MYTH: This is illegal.
FACT: It isn’t illegal. We believe coming down hard on cheap alcohol and its abuse is the right thing to do. International evidence shows that the price of alcohol is closely linked to how much is consumed, and we don’t believe we can tackle Britain's relationship with drink without doing something about excessively cheap alcohol. We make no excuses for clamping down on excessive drinking and drunken behaviour.
MYTH: Alcohol consumption is going down, why are you doing this?
FACT: Alcohol consumption in general might be going down, but binge-drinking isn’t – among women it has been rising. We know binge-drinking results in crime, anti-social behaviour and visits to A&E at a cost of GBP21bn a year. Around 50% of all alcohol consumed is drunk during binge sessions - this isn't a marginal problem.
MYTH: Banning multi-buy offers would mean no more good deals on booze
FACT: The Scots have had a ban on multi-buy offers since October 2011 and it doesn't mean you can't get good deals - a ban on multi-buys means that instead of '2 for 1' you offer 'half price'. This is actually better value for the customer because you can get the deal without buying two items. We don't want to stop people getting good deals - but we do want to stop shops 'pushing' people to buy more alcohol than they want.
In 2010 more than GBP42bn spent on alcohol in England and Wales alone. Alcohol has been so heavily discounted that it is now possible to buy a can of lager for a little as GBP0.18 and a two litre bottle of cider GBP1.69.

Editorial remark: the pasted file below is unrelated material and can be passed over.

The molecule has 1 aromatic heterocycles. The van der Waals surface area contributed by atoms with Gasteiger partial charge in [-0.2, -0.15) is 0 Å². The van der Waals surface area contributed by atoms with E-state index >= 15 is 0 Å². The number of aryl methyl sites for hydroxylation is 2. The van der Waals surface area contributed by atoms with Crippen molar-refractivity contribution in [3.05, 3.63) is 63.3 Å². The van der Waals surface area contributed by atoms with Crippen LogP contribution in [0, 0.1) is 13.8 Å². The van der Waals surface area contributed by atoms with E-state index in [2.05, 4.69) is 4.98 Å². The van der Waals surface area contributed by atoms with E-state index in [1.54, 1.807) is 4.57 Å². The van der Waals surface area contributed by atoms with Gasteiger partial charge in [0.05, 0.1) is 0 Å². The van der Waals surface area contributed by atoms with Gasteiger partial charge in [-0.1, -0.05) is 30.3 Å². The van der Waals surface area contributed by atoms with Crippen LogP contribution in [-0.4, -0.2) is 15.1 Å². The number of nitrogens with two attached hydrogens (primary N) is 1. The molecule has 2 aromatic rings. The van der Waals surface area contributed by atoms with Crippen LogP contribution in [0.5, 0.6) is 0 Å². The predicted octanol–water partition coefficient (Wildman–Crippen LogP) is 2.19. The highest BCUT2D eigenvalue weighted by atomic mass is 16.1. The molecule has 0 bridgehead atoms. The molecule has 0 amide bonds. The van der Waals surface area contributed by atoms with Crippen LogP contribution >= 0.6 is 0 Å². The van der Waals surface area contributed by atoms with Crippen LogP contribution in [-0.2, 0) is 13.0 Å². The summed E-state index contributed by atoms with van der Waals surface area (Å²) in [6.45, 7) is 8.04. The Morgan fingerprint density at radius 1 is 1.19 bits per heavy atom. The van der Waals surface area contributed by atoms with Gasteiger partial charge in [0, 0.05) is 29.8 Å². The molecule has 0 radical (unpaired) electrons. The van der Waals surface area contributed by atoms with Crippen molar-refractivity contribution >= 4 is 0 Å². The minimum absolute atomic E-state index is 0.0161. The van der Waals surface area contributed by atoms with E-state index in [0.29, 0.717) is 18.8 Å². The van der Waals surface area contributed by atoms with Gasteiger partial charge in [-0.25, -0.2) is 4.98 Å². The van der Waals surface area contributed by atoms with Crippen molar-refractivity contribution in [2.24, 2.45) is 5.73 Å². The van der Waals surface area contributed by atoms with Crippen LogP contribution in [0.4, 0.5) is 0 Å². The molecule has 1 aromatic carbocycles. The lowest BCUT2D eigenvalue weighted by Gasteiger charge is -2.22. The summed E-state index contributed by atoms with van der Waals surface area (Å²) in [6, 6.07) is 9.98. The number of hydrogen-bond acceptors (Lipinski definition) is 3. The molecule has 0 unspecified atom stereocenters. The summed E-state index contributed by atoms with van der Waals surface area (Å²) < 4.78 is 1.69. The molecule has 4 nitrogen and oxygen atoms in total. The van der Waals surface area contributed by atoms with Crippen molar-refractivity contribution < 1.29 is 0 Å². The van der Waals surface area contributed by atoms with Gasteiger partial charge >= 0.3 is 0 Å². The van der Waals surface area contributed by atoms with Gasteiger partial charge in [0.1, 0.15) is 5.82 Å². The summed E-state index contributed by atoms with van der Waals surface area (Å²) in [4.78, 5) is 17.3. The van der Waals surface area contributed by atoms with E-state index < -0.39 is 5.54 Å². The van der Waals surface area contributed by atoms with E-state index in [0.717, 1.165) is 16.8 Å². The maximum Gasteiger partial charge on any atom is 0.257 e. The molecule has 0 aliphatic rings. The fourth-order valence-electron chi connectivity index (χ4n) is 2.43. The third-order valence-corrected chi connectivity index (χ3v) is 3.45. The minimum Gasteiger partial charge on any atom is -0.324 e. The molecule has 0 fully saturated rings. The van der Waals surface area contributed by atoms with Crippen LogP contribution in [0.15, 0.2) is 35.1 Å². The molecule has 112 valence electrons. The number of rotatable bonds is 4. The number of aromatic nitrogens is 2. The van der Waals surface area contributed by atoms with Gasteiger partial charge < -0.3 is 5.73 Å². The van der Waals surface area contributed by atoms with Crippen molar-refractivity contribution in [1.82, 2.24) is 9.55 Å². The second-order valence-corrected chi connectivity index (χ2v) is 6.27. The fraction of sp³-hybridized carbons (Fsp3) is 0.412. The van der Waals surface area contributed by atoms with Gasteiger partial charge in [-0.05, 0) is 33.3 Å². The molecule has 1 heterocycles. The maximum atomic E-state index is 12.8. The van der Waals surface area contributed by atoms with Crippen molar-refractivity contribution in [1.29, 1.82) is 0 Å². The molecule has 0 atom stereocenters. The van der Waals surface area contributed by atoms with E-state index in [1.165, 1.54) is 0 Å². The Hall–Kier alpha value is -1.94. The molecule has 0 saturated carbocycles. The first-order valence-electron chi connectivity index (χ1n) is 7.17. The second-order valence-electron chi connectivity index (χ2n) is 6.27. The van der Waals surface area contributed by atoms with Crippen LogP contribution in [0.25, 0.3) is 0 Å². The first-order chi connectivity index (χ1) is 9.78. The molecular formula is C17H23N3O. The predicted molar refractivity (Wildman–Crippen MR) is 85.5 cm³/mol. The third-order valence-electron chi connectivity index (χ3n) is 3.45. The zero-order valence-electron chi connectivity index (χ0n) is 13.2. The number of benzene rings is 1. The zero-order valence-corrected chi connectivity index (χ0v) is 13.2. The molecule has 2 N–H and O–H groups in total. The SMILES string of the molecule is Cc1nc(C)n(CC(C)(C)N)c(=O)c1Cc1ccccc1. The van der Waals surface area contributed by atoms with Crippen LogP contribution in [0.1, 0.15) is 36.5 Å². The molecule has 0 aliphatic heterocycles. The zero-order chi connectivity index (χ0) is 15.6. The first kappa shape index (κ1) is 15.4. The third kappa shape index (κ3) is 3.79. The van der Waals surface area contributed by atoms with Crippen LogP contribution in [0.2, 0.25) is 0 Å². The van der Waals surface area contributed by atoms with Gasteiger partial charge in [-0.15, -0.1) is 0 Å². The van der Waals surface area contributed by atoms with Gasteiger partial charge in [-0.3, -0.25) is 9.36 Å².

We estimate that in a community of 100,000 people, each year:
- 2,000 people will be admitted to hospital with an alcohol-related condition;
- 1,000 people will be a victim of alcohol-related crime;
- More than 3,000 will show some signs of alcohol dependence; and
- More than 13,000 people will binge drink.
In a recent study, 66% of 17 to 30 year-olds claimed to have ‘pre-loaded’ before a night out with pre-loaders two-and-a-half times more likely to be involved in violence than other drinkers.
just-drinks done a press release
16 Mar 2012 12:58
This just hit the wires, people. Keeping you in the loop.
Editorial Team Gets Shake-Up at just-drinks
BROMSGROVE, England, March 16, 2012
just-drinks.com has recruited a new deputy editor and reporter.
just-drinks, the leading online information, insight and intelligence provider for the global drinks industry, has appointed James Wilmore to replace Chris Mercer as deputy editor. James, 35, has spent the last year as a freelance journalist for the likes of Caterer & Hotelkeeper, Harpers Wine & Spirit and Imbibe. He was previously deputy news editor at The Publican for six years.
Working remotely in London, he replaces Chris Mercer, who is set to go freelance. Chris will continue with just-drinks, however, as a regular commentator on the drinks industry.
Assuming the position from 12 March, James will head up the day-to-day news and feature output, as well as dealing with freelance pitches. He can be contacted at email@example.com.
Starting on 2 April, meanwhile, Andy Morton joins just-drinks as reporter. Andy, also 35, has just completed PMA Media Training's post-graduate diploma in magazine journalism. He has also held writing and sub-editing roles with Sydney Morning Herald, Shanghai Daily and Taipei Times.